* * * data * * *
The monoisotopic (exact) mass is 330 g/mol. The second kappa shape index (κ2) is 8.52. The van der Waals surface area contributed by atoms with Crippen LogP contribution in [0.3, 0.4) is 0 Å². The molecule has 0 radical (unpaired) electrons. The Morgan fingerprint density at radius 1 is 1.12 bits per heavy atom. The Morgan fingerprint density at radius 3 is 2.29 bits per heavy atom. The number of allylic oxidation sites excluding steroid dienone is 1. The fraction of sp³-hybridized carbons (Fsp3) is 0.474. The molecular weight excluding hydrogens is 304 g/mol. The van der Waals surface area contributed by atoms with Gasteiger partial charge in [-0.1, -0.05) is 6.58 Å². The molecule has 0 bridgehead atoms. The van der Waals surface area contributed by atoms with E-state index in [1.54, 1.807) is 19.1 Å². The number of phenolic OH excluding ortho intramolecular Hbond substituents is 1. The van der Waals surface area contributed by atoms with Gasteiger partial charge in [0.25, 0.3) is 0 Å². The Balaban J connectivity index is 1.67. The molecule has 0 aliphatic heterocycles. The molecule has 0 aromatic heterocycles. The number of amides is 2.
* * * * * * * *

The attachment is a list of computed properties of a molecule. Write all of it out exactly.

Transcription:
The monoisotopic (exact) mass is 330 g/mol. The second kappa shape index (κ2) is 8.52. The van der Waals surface area contributed by atoms with Crippen LogP contribution in [0.3, 0.4) is 0 Å². The molecule has 0 radical (unpaired) electrons. The Morgan fingerprint density at radius 1 is 1.12 bits per heavy atom. The Morgan fingerprint density at radius 3 is 2.29 bits per heavy atom. The number of allylic oxidation sites excluding steroid dienone is 1. The fraction of sp³-hybridized carbons (Fsp3) is 0.474. The molecular weight excluding hydrogens is 304 g/mol. The van der Waals surface area contributed by atoms with Gasteiger partial charge in [-0.1, -0.05) is 6.58 Å². The molecule has 0 bridgehead atoms. The van der Waals surface area contributed by atoms with E-state index in [1.54, 1.807) is 19.1 Å². The number of phenolic OH excluding ortho intramolecular Hbond substituents is 1. The van der Waals surface area contributed by atoms with Gasteiger partial charge in [0.25, 0.3) is 0 Å². The Balaban J connectivity index is 1.67. The molecule has 0 aliphatic heterocycles. The molecule has 0 aromatic heterocycles. The number of amides is 2.